Comedian Negin Farsad Set For Talk At Farmingdale State College

Negin Farsad

Negin Farsad, an Iranian-American Muslim, who has built a career out of making people think while they laugh will appear at Farmingdale State College’s Little Theatre at Roosevelt Hall on Tuesday, April 24, from 11 a.m. to noon. The comedian’s appearance, free to attend, will cover a broad range of topics, including her 2016 book, How To Make White People Laugh, her 2012 comedy/documentary The Muslims Are Coming!, as well as her life as an Iranian-American Muslim female comedian.

“Someone said to me, ‘oh, you’re a political comedian,’ and I just sort of randomly said that I’m more of a social justice comedian,” said Farsad. “If I could sum that up, it’s sneaky, but funny. It’s social messages baked into toilet jokes. It’s a way to get your broccoli but covering it with a lot of cheese to make it tastier.”

The comedian said that what normally turns audiences off from politics and social issues in general is that those topics can be boring and pedantic.

“I try to stay away from that and make it warm and inviting,” she said.

Farsad’s path to social justice comedy began on a far-more serious track, as she grew up wanting to run for office. Growing up in America as a self-proclaimed “uber-dorky patriot,” Farsad ended up interning for Hilary Clinton and Charlie Rangel before working as a policy advisor for the city of New York.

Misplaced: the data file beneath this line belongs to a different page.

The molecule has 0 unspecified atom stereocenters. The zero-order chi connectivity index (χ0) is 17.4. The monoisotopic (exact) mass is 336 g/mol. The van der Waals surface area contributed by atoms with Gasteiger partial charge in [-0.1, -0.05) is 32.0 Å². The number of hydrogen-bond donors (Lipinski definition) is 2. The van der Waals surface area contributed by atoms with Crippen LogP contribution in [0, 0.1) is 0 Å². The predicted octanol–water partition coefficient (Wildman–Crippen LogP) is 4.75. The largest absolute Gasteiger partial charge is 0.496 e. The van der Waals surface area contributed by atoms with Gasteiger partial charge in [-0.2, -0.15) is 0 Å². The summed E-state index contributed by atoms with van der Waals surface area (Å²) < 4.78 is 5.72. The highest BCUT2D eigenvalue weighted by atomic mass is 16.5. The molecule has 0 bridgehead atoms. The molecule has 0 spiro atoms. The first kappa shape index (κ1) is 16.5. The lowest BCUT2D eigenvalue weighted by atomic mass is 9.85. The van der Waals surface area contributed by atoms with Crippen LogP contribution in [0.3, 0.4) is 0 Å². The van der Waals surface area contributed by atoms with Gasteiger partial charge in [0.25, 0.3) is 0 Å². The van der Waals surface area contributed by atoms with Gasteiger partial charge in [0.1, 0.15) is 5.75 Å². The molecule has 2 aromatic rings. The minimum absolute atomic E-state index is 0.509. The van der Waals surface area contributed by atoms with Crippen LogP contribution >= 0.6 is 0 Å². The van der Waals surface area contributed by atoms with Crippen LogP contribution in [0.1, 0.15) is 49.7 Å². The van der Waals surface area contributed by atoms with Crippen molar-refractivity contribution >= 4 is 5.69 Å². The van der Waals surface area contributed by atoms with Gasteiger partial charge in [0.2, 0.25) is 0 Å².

“I tried to work in public policy in a really adult way with pant suits and a 401k [but] I was always doing theater on the side,” she said. “As much as I loved working for the city and as much as I believe in things like campaign finance reform, I did not want to be in the office. My heart was in comedy.”

As one of only a few Iranian-American Muslim female comedians and filmmakers, Farsad uses humor to bridge racial, religious, social and immigrant gaps. She has devoted much of her career to this style of comedy, addressing serious issues such as Islamophobia, immigrant rights, bigotry and any general nonsense foisted on people because of race, religion or socioeconomic class.

Dr. Michaela Porubanova, assistant professor of cognitive psychology and chair of the college’s Artist and Lecturers Program, said that Farsad is one of the more unique comedic talents and a speaker that the college is proud to have on its stage.

“She fights for social justice and eliminating misconceptions, particularly about Islam, while making people laugh,” said Porubanova. “In this cultural moment, it is crucial to bring speakers like her to campus and to have our ideas about the world challenged—and to have a laugh.”

It is that well-rounded comedy married to social issues that audience can expect from Farsad at her Farmingdale State speaking event—delivered in a way that is most definitely not combative.

“I want to make friends with people and to sum up what I do, it’s ‘aggressively delightful,’” she said. “When you have a difficult topic, there’s always a way to make it feel less personal to people.”



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